Southern California's first private landowners were the early settlers granted tracts (ranchos) by the Spanish crown and Mexican government. (The crown didn't recognize land ownership, so the first truly "private" ranchos were those registered with the Mexican government after 1821.) Many of these grants were wiped out when California became a state; people couldn't provide the documentation to prove they owned the land, and others lost their family fortunes when the new American laws and regulations bankrupted them, opening the door for a new generation of whales. Here are four of LA's earliest real estate players:
Maria Rita Valdez and a relative, the local schoolmaster, petitioned the Mexican government for the official title to her land in present day Beverly Hills, in 1821. (The rancho was named Rodeo de las Aguas.) But when the schoolmaster got fresh with her, he was ordered off the land; Maria paid him "$17.50 for his share of the land; he threw in a peach tree and some farm equipment," according to Michael Gross's Unreal Estate.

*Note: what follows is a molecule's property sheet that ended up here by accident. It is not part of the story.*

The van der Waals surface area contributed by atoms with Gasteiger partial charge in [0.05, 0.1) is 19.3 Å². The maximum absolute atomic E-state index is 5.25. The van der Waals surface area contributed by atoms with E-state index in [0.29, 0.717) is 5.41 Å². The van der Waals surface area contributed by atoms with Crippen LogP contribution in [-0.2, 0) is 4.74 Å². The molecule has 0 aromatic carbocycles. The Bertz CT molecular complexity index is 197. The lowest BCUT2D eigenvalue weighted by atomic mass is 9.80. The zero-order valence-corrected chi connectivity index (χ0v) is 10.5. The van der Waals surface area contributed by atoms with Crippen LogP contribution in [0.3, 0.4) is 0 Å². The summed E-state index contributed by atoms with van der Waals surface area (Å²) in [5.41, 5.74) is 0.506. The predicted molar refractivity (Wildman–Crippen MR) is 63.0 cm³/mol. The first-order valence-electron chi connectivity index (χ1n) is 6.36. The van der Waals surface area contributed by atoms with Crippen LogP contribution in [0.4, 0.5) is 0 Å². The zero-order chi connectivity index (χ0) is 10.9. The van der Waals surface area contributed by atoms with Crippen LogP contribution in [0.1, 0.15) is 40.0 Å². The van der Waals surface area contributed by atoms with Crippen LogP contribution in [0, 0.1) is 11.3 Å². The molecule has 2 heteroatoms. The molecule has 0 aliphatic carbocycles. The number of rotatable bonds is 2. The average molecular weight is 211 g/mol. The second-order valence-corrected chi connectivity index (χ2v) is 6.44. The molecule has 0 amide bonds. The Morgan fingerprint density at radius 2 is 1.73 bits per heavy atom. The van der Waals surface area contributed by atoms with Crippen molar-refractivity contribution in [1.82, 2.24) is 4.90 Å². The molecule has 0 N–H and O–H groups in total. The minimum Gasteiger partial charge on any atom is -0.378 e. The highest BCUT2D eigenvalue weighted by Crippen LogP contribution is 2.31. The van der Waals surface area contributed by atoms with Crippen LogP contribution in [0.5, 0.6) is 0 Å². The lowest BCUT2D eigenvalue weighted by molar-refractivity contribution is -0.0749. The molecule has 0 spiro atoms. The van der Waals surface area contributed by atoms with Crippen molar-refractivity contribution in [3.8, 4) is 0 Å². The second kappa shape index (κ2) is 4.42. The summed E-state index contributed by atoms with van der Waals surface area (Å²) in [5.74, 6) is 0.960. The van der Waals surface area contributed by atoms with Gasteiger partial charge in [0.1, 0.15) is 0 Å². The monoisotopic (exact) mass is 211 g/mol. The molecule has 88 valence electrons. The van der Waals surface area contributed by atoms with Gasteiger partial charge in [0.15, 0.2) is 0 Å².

Valdez sold her land to Henry Hancock in 1852, who only owned it for a brief period. He wasn't out of the game for long, though, and later bought Rancho La Brea further east. George Allen Hancock inherited Rancho La Brea from his father and, among other things, developed Hancock Park. He built himself a mansion at the corner of Vermont and Wilshire Boulevard. Before it was demolished, four of its rooms were carefully disassembled and rebuilt on the USC campus, where Hancock was a bigtime donor.
Benjamin Davis Wilson didn't let a few bear attacks deter him from making it to California from his native Tennessee, and when he got here he started buying up the place. Writes Gross: "known as Don Benito, having married into a Spanish family, [he] bought half of the 4,438 acre Rancho San Jose de Buenos Ayres [now Bel Air, Holmby Hills and Westwood] for $662.75" in 1852. Six years later the other half cost him $16,000.
Don Bernardo Yorba's "barronial" rancho in present-day Yorba Linda was the site of one of the largest homes in pre-statehood California. By Carey McWilliams's reckoning, Don Bernardo's 51-room house employed "two tanners, one soapmaker, one butter-and-cheese man, a harnessmaker, two shoemakers, one jeweler ... two errand boys, one head sheepherder, one cook, one baker, two washwomen, a woman to iron, four seamstresses, one dressmaker, two gardeners, a schoolmaster and a number of miscellaneous servants."
· Whale Week 2013 [Curbed LA]